Tag Archives: book

A Man Called Ove and one similarly-aged woman’s opinion

Ove is fifty-nine. So, currently, is Dona.

That’s probably the only similarity between the two. Ove would hate book groups, Ove doesn’t read much, except maybe manuals. Dona loves books and enjoys her book group. Dona also loves electronics. Ove doesn’t trust them. Ove likes cars. And order. And following rules.

A Man Called Ove coverDona really wanted to read A Man Called Ove by Fredrik Backman so she chose it for book group when it was her time to host. She thought it would be similar to The Unlikely Pilgrimage of Harold Fry. It wasn’t really. It was readable — very readable. Dona enjoyed reading A Man Called Ove. She liked most of the characters and the situations and the writing style was easy to read. But The Unlikely Pilgrimage of Harold Fry was so much fuller than A Man Called Ove.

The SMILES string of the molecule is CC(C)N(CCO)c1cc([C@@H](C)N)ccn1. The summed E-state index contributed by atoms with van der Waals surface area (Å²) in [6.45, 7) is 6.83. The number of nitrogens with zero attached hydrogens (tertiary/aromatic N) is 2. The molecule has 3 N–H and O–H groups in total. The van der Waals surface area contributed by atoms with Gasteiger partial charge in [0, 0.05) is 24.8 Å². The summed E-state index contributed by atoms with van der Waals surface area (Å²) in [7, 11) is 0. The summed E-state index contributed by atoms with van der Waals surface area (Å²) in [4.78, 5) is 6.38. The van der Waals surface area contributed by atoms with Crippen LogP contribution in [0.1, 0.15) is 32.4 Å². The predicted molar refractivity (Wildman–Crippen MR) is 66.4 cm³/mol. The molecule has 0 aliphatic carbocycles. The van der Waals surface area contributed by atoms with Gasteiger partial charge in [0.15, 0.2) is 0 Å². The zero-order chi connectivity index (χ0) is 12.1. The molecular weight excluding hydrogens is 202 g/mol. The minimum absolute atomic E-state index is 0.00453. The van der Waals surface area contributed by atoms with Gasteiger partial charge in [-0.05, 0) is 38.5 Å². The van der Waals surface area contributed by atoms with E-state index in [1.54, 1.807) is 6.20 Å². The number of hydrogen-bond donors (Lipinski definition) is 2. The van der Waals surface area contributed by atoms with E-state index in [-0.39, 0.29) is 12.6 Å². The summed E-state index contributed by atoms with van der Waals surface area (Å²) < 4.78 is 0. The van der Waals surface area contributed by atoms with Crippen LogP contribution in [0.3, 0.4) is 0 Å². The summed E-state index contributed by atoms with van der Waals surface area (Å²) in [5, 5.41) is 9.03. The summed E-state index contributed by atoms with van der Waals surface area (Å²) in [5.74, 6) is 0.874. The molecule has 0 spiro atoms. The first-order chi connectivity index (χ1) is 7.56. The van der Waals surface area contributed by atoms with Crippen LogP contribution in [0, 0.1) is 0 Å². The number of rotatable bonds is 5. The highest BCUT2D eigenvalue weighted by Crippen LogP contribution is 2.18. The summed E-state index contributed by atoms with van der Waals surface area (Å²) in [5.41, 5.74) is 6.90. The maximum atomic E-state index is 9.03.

But here is what Dona didn’t like about A Man Called Ove. The author (currently thirty-four if you believe Google) seems to have little idea what fifty-nine year old people are like or capable of doing. He’s made Ove seem much older than fifty-nine — maybe somewhere in his seventies. His similarly-aged neighbor Rune is portrayed as being skinny and bent over when he’d been fit enough to scare drug dealers a decade or so before. Granted Rune has dementia, but it doesn’t seem quite right that he’s gone from being strong and large in his forties to being skinny and bent over in his late fifties. Ove doesn’t always act like he is in his seventies — he uses his strength on more than one occasion, but generally, as a fifty-nine year old Dona thinks that the author has written off the older generation as basically useless. The occasions where Ove uses his strength are accompanied with an explanation why he is strong. The only people in the book that are past their forties are either dead, sick, unable to cope or depressed and all but one is retired. Sure, Backman makes some under-forty-year-old folks incompetent (as seen through Ove’s eyes), but he doesn’t make the entire under-forty crowd one-dimensional.